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DVD Review

DVD cover

Doctor Who
Creature from the Pit


Starring: Tom Baker
RRP: £19.99
Certificate: PG
Available 03 May 2010

Answering a distress signal, the Doctor and Romana land the TARDIS on the verdant jungle planet of Chloris, only to discover that the planet is ruled by a matriarchy, headed by the Lady Adrasta, whose power rests in her control of the few mines on a metal poor planet. Through the Huntsmen and their Wolfweed creatures she maintains an iron grip on the small population, but not even this can stop all discontent. The Doctor and Romana find themselves separated, Romana to be captured by metal scavengers, the Doctor by Lady Adrasta, who seeks to use his scientific knowledge...

The Creature from The Pit (1979 - 1 hr, 39 min, 46 sec) is a four part story from Who’s season seventeen, staring Tom Baker as the fourth Doctor and Lalla Ward as his companion Romana II. The story was written by David Fisher and directed by Christopher Barry. The show was originally transmitted between 27 October and 17 November, 1979.

A story about a planet which has a shortage of metals could have produced a story about its impact on the society’s development; however this aspect of the story is hardly touched once established. Indeed the whole of Chloris society appears to consist of a little over ten people as we are never given a glimpse of the wider society.

Even within this small group the characters are never well developed, Lady Adrasta (Myra Frances) action in imprisoning the Erato, Tythonian trade ambassador in the pit, is short sighted and makes little overall sense.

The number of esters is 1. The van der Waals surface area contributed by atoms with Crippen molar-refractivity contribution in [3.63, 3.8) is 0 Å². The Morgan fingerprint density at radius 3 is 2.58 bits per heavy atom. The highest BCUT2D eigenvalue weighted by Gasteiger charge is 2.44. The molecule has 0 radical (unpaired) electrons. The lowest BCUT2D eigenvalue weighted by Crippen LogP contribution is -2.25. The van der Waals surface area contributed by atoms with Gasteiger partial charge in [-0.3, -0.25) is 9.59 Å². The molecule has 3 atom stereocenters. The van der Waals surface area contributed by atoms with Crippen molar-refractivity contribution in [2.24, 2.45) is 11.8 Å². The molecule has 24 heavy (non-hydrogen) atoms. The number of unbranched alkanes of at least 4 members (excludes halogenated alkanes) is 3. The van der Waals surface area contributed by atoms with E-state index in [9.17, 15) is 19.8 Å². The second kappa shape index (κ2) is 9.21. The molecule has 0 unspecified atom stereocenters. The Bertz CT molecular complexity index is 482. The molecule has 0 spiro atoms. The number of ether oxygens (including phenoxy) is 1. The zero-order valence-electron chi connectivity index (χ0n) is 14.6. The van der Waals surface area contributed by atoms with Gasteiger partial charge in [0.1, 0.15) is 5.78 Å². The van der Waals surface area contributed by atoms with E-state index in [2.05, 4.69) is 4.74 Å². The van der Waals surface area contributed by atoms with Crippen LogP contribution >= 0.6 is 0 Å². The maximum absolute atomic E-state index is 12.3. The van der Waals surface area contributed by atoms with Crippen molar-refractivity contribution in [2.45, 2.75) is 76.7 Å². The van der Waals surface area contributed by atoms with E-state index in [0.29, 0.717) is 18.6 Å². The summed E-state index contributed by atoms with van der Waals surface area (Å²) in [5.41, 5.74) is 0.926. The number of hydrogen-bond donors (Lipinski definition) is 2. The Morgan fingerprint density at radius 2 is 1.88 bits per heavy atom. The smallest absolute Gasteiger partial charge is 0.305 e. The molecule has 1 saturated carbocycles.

The most risible aspect of the show, other than the weak plot, is the visual realisation of Erato. I guess that there is a case that when you work on something as large as the Erato prop you may not take the time to stand back and view the construction as a whole. In the case of Erato our first good look at him shows a large gelatinous creature with a pseudopod at the front. What you’re actually looking at is possibly the largest green wang ever seen on Who. It doesn’t look a little like one it looks exactly like one, much to the embarrassment of the prop makers, who look back on the unfortunate design flaw in the extras.

It’s not all bad, for a start Douglas Adams acted as script editor for the show and glimpses of his wit can be detected in the script. Lalla Ward’s performance isn’t great, but even she admits that she was literally trying to fill the shoes of Mary Tamm and it would be a while before she was able to place her own take on her character, the same could be said of David Brierley, in his first outing as the voice of K9. Tom Baker is as entertaining as ever and the show has the distinct advantage of having Geoffrey Bayldon (Catweazle) as Organon, the slightly dodgy court astrologer.

As expected the extras are worth a look and start with Christopher Barry: Director (19 min, 04 sec) which looks at Barry’s involvement in the program, Creature would be his last directing job for the show. Team Erato (14 min, 49 sec) acts as both a look at the creation of the creature but also as a slightly embarrassed apology for the end results.

Animal Magic (2 min, 38 sec) has Tom Baker appearing on the show, hamming it up as the Doctor to talk to children about some of the creatures he has encountered. There is a small extended scene (25 sec) and a photo gallery. The disc is rounded off with the usual PDF, other text based information and the ‘coming soon’ for The King’s Demons and Planet of Fire.

The picture is presented in its original 4:3 aspect ratio with a full length commentary from Christopher Barry, Lalla Ward, Matt Irvine and Myra Frances discussing the show, its light stuff, but better than the actual show.

The show does not represent one of Doctor Who's high point, but likewise it does not deserve the reputation which it gained with many fans.


Charles Packer

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